Endoscopic percutaneous dilatational tracheotomy: a prospective evaluation of 500 consecutive cases

Karen M Kost
Laryngoscope 2005, 115 (10 Pt 2): 1-30

OBJECTIVES/HYPOTHESIS: An evaluation of 500 adult, intubated, intensive care unit patients undergoing endoscopic percutaneous tracheotomy using the multiple and single dilator techniques was conducted to assess the feasibility and safety of the procedure as it compares with surgical tracheotomy. Endoscopy was used in all cases and evaluated as an added safety measure in reducing complications.

STUDY DESIGN: A prospective evaluation of endoscopic percutaneous dilatational tracheotomy in 500 consecutive adult, intubated intensive care unit patients.

METHODS: Between 1990 and 2003, endoscopically guided percutaneous dilatational tracheotomy (PDT) was performed in 500 consecutive adult, intubated patients in the intensive care units (ICU) of three tertiary care adult hospitals. The first 191 patients underwent PDT using the Ciaglia Percutaneous Tracheostomy Introducer Kit (Cook Critical Care Inc., Bloomington, Indiana) and in the remaining 309 patients the Ciaglia Blue Rhino Single Dilator Kit (Cook Critical Care Inc., Bloomington, Indiana) was used. The procedure was contraindicated in the following situations: 1) children, 2) unprotected airway, 3) emergencies, 4) presence of a midline neck mass, 5) inability to palpate the cricoid cartilage, and 6) uncorrectable coagulopathy. The following parameters were recorded preoperatively: age, sex, diagnosis, American Society of Anesthesia (ASA) class, body mass index (BMI), and number of days intubated. Recorded hematologic parameters included hemoglobin (Hgb), platelets, prothrombin time (PT), partial thromboplastin time (PTT), and the international normalized ratio (INR) since it became available in 1998. All patients were ventilated on 100% oxygen and vital signs were continuously monitored. Tracheotomy was carried out under continuous endoscopic guidance using a series of graduated dilators in the first 191 cases, and a single, tapered dilator in the remaining 309 patients. The preoperative data on each patient, along with the type of dilator used, the size of the tube, the intraoperative and postoperative complications, and blood loss information were recorded prospectively and maintained in a computer spreadsheet. Univariate analyses were used in each group separately for each type of dilator to assess the risks of a complication within subgroups defined by each parameter/characteristic, and the statistical significance assessed with a chi test, or Fisher exact test.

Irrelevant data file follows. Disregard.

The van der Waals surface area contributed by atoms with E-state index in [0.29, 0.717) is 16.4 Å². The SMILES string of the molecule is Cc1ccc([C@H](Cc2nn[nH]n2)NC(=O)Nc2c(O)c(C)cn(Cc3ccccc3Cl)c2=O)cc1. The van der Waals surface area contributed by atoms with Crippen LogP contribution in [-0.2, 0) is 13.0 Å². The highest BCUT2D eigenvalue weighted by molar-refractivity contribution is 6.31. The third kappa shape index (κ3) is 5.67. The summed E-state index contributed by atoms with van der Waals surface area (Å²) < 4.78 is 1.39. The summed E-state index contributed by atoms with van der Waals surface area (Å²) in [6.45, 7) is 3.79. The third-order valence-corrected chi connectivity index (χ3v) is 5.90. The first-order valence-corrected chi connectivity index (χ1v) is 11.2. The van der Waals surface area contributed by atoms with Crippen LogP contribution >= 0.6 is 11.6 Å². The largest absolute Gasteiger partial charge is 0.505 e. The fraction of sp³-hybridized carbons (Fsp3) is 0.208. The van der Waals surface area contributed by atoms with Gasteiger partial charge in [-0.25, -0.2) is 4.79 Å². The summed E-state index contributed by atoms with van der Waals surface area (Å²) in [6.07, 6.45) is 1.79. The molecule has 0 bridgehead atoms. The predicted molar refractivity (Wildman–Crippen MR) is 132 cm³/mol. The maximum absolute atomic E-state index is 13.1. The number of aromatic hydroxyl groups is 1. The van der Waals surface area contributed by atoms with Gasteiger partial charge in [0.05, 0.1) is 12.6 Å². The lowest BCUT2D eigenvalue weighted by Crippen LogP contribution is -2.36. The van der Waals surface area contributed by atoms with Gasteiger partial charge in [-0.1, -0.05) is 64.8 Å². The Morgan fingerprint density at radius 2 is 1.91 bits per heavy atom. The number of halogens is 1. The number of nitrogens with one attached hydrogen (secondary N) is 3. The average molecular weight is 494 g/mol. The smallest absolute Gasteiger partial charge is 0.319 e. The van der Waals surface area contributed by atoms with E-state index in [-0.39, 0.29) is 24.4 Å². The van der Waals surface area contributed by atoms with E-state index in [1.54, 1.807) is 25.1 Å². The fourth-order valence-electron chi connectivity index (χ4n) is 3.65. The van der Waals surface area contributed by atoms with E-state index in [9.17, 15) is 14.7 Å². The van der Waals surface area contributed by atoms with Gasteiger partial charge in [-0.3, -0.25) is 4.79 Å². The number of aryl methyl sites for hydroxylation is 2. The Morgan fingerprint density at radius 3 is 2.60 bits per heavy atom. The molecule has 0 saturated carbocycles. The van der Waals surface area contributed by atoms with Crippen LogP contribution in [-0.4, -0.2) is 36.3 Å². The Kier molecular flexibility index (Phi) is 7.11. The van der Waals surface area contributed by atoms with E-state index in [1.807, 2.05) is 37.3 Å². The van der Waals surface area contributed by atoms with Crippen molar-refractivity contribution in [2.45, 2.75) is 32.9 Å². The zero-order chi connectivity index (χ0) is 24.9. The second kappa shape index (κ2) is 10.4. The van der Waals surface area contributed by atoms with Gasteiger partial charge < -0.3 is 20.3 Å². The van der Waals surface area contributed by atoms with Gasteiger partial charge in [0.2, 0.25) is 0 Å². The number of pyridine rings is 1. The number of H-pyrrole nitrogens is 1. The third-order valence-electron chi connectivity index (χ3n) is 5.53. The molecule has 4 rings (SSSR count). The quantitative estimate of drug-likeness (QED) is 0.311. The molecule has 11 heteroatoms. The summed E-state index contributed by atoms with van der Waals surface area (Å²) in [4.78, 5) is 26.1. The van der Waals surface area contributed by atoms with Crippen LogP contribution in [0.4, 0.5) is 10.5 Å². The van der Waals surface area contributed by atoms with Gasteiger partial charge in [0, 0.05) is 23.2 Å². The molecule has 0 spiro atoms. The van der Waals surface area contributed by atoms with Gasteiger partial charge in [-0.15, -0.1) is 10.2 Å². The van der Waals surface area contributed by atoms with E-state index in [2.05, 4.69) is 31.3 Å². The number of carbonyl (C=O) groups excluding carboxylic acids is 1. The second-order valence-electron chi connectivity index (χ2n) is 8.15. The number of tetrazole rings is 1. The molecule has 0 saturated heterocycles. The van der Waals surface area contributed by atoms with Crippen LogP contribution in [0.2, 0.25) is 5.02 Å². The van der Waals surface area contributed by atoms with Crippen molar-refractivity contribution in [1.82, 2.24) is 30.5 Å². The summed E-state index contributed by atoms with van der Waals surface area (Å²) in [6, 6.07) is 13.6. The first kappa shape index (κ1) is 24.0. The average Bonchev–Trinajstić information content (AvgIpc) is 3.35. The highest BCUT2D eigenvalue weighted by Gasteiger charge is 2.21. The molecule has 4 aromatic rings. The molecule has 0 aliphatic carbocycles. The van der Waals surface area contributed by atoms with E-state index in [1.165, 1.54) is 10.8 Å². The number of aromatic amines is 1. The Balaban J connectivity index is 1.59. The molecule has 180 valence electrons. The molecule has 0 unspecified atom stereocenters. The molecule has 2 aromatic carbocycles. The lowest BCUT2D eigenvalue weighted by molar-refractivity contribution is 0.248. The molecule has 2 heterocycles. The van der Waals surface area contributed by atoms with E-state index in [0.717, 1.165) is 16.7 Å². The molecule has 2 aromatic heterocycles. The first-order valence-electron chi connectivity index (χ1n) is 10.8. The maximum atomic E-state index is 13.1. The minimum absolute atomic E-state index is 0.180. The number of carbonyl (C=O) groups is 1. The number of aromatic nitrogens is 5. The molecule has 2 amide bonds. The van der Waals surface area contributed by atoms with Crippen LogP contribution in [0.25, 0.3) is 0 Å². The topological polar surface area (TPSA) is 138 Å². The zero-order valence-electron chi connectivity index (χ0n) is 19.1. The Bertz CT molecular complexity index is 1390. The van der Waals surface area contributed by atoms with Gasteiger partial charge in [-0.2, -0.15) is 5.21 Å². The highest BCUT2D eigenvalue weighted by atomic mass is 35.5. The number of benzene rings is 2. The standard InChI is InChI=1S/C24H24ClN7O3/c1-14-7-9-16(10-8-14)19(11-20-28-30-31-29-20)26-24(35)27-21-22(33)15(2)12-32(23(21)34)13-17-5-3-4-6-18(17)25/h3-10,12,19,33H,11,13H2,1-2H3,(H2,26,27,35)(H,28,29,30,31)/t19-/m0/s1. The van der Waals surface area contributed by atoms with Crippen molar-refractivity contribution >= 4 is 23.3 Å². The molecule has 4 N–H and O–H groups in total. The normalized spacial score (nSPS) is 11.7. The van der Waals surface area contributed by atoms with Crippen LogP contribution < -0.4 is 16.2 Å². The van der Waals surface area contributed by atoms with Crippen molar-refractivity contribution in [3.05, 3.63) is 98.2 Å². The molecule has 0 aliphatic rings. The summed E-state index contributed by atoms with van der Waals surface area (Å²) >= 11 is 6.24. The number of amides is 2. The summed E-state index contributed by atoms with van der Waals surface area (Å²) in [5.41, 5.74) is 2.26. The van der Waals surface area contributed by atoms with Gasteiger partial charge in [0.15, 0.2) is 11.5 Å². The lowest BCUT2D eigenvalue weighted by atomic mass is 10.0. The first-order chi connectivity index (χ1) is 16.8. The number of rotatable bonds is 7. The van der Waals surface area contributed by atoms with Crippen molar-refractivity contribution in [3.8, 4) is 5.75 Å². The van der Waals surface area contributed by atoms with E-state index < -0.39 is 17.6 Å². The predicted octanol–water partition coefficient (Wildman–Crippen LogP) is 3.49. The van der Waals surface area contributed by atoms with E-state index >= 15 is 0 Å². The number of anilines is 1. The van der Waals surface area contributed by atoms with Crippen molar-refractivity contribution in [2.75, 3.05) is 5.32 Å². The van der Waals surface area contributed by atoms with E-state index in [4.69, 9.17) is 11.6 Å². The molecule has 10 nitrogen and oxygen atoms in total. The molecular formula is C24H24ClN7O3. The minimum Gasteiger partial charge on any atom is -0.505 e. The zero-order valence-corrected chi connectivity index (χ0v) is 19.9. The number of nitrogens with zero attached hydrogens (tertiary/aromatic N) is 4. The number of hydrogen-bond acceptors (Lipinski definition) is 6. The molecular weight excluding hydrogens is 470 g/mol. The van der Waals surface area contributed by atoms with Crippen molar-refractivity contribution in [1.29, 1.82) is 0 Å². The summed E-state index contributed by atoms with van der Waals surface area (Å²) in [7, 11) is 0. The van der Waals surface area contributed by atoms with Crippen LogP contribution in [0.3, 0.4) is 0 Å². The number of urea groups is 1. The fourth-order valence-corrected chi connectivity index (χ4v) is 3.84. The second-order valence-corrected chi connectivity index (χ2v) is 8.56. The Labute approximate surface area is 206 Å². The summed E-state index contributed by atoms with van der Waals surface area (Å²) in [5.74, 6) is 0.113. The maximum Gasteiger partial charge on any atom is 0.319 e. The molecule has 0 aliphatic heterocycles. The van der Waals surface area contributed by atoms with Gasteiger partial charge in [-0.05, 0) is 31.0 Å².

RESULTS: The total complication rate was 9.2% (13.6% in the multiple dilator group, and 6.5% in the single dilator group), with more than half of these considered minor. Overall, the two most common complications were oxygen desaturation in 14 cases and bleeding in 12 cases. The absence of serious complications such as pneumothorax and pneumomediastinum are attributable to the use of bronchoscopy. There was no significant association between the rate of complications and age, gender, ASA, weeks intubated, tracheostomy tube size, Hgb levels, platelets, PT, PTT, or INR. There was a statistically significant relationship between experience and the likelihood of complications in the multiple dilator group (P < .0001), with a higher rate of complications in the first 30 patients (40%) compared with 8.7% in the remaining 161 patients. This relationship did not exist for the first 30 patients in the single dilator group. Patients with a BMI of 30 or higher experienced a significantly greater (P < .05) number of complications (15%), compared with an 8% complication rate in patients with a BMI of less than 30. This risk was even more significant for patients with a BMI of 30 or greater who were also in ASA class 4 (11/56 or 20%) (P < .02).

CONCLUSIONS: Endoscopic PDT is associated with a low complication rate and is at least as safe as surgical tracheotomy in the ICU setting. Bronchoscopy significantly decreases the incidence of complications and should be used routinely. While embraced by critical care physicians, endoscopic PDT has been infrequently performed by otolaryngologists. As the airway experts, otolaryngologists are in the best position to learn and teach the procedure as it should be done.

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